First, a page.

123. 123.
    Adesina AM, Lopez-Terrada D, Wong KK, et al. Gene expression profiling reveals signatures characterizing histologic subtypes of hepatoblastoma and global deregulation in cell growth and survival pathways. Hum Pathol. 2009;40:843–53.PubMedGoogle Scholar
  124. 124.
    Svenson U, Roos G. Telomere length as a biological marker in malignancy. Biochim Biophys Acta. 2009;1792:317–23.PubMedGoogle Scholar
  125. 125.
    Hiyama E, Yamaoka H, Matsunaga T, et al. High expression of telomerase is an independent prognostic indicator of poor outcome in hepatoblastoma. Br J Cancer. 2004;91:972–9.PubMedGoogle Scholar
  126. 126.
    Oh BK, Kim H, Park YN, et al. High telomerase activity and long telomeres in advanced hepatocellular carcinomas with poor prognosis. Lab Invest. 2008;88:144–52.PubMedGoogle Scholar
  127. 127.
    Lemaigre F, Zaret KS. Liver development update: new embryo models, cell lineage control, and morphogenesis. Curr Opin Genet Dev. 2004;14:582–90.PubMedGoogle Scholar
  128. 128.
    Oda T, Elkahloun AG, Pike BL, et al. Mutations in the human Jagged1 gene are responsible for Alagille syndrome. Nat Genet. 1997;16:235–42.PubMedGoogle Scholar
  129. 129.
    Theunissen JW, de Sauvage FJ. Paracrine hedgehog signaling in cancer. Cancer Res. 2009;69:6007–10.PubMedGoogle Scholar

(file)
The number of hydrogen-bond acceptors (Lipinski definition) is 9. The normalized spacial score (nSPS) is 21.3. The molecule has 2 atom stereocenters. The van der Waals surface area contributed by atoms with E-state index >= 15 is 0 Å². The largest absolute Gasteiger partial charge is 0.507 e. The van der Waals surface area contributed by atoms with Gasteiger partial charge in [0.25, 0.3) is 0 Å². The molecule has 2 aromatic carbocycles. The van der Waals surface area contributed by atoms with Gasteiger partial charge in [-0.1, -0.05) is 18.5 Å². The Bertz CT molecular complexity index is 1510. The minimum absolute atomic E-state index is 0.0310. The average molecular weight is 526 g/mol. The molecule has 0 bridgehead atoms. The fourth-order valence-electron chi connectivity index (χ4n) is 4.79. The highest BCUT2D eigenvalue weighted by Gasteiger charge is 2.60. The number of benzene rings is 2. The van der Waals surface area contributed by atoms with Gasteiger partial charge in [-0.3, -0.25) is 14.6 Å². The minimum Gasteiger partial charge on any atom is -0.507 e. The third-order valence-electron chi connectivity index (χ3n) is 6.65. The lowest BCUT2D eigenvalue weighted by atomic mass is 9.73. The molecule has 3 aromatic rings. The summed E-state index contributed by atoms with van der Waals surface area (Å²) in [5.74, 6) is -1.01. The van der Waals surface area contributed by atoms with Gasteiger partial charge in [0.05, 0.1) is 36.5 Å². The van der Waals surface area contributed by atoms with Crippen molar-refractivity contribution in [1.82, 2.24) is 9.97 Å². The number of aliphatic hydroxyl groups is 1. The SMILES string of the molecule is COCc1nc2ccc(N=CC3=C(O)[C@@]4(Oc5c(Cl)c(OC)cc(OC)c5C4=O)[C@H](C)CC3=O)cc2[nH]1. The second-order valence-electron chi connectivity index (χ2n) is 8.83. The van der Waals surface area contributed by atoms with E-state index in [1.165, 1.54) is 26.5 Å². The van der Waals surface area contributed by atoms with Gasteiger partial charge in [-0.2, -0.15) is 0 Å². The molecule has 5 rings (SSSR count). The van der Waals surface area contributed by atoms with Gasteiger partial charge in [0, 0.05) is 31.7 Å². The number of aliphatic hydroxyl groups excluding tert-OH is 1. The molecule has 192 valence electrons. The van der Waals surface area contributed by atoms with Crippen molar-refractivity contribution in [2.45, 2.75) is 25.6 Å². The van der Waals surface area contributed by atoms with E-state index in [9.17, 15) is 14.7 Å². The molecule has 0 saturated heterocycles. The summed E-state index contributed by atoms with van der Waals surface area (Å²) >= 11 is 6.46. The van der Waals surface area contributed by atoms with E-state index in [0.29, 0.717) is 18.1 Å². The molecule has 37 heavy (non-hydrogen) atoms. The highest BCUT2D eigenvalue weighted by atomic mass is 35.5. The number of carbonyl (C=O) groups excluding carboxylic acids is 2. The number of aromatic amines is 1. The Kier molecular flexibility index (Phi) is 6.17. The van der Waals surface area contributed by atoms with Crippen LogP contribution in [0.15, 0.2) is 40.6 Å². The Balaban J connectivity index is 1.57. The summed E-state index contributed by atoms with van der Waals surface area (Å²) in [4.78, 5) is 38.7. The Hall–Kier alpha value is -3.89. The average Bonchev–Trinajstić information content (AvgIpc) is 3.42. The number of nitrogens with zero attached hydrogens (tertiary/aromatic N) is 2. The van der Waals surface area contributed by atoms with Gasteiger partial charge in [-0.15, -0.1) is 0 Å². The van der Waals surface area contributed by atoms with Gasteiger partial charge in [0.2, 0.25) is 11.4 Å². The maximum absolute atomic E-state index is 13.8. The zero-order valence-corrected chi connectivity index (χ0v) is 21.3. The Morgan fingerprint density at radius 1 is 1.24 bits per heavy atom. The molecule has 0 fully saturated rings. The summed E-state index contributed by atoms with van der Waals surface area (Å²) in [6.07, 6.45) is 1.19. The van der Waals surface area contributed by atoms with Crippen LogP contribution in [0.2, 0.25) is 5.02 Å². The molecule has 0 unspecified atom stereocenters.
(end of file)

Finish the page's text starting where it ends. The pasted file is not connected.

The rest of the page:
130. 130.
    Eichenmüller M, Gruner I, Hagl B, et al. Blocking the hedgehog pathway inhibits hepatoblastoma growth. Hepatology. 2009;49:482–90.PubMedGoogle Scholar
  131. 131.
    Luo JH, Ren B, Keryanov S, et al. Transcriptomic and genomic analysis of human hepatocellular carcinomas and hepatoblastomas. Hepatology. 2006;44:1012–24.PubMedGoogle Scholar
  132. 132.
    Warmann SW, Fuchs J, Bitzer M, et al. Emerging gene-directed anti-tumor strategies against human hepatoblastoma. Expert Opin Biol Ther. 2009;9:1155–61.PubMedGoogle Scholar
  133. 133.
    Jiang H, Reinhardt HC, Bartkova J, et al. The combined status of ATM and p53 link tumor development with therapeutic response. Genes Dev. 2009;23:1895–909.PubMedGoogle Scholar

Copyright information

© Springer Science+Business Media, LLC 2011

Authors and Affiliations

  1. 1.Oncogenesis and Molecular Virology UnitInstitut PasteurParisFrance

Personalised recommendations